In the 2017 QS Showcase Asia Country Features, UST’s Vice-Rector for Academic Affairs Clarita D. Carillo, PhD presented the case of higher education in the Philippines, labeling it as “in transition.”

Local and global

Carillo said that all 1,935 higher education institutions (HEIs) are undergoing transition brought about not just by local reforms such as the K-12 transition, but because of increased and changing global demands, such as the ASEAN Qualifications Reference Framework and the need to be competitive and align in time for mutual recognition agreements in different disciplines.

Addressing challenges

The Commission on Higher Education’s four key tactical points were highlighted in Carillo’s article. She noted that CHEd is now 1) expanding access to quality education through scholarships, regulation of tuition and other fees, upgrading of facilities, and availability of equivalency, ladderized, and distance programmes; 2) enhancing student and faculty competence through emphasis on outcomes- and competency-based education, strengthening of academe-industry partnerships, and availability of grants; 3) promoting excellence through the exercise of regulatory and supervisory functions to close substandard programmes, recognition of centers of excellence and development, and capacity-building for research; and 4) upholding ethical and innovative governance by institutionalizng the CHEd Strategic Performance Management System and applying anti-corruption mechanisms, among others.

Walking in-step

A private university’s perspective was likewise presented, with UST as the case in point. Carillo explained how UST balances access and quality, by providing quality Catholic education at a tuition fee rate that is reasonable and accessible for students from different socio-economic statuses. She noted, too, how UST remains a school of choice in the country, with 40,000 students applying every year, and only a 25% intake for freshmen.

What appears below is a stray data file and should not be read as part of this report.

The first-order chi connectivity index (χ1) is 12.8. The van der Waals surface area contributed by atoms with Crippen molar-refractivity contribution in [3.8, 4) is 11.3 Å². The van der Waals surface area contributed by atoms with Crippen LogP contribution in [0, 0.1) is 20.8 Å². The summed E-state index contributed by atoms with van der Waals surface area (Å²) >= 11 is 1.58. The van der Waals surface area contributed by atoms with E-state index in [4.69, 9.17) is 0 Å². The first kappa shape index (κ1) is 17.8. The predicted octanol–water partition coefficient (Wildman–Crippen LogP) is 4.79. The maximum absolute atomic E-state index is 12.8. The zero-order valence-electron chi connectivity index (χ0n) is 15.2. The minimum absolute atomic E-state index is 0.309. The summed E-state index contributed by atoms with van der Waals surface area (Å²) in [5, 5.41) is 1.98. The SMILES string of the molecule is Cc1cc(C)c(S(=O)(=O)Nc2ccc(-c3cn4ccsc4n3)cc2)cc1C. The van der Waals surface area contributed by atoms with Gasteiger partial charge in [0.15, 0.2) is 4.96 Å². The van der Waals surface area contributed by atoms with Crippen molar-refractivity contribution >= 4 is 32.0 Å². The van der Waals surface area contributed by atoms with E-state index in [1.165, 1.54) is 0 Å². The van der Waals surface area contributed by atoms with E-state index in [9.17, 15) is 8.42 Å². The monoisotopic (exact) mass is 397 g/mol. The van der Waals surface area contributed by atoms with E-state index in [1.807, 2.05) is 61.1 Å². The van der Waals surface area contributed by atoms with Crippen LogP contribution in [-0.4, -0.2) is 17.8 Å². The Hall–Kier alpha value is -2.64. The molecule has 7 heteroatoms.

UST’s numerous recognitions, such as the CHEd Centers of Excellence (13) and Centers of Development (11), CHED Autonomous Status, QS 4 Stars, and FAAP Institutional Accreditation, were enumerated as “quality badges…achieved through unyielding efforts over the years.”

Carillo noted in closing that “in its own capacity as a private university, UST supports the national agenda for educational reforms in higher education in the Philippines and commits to walk in-step with CHED and the rest of the Philippine HEIs in transitioning toward heightened excellence and relevance, consistent with regional and global competitiveness.”

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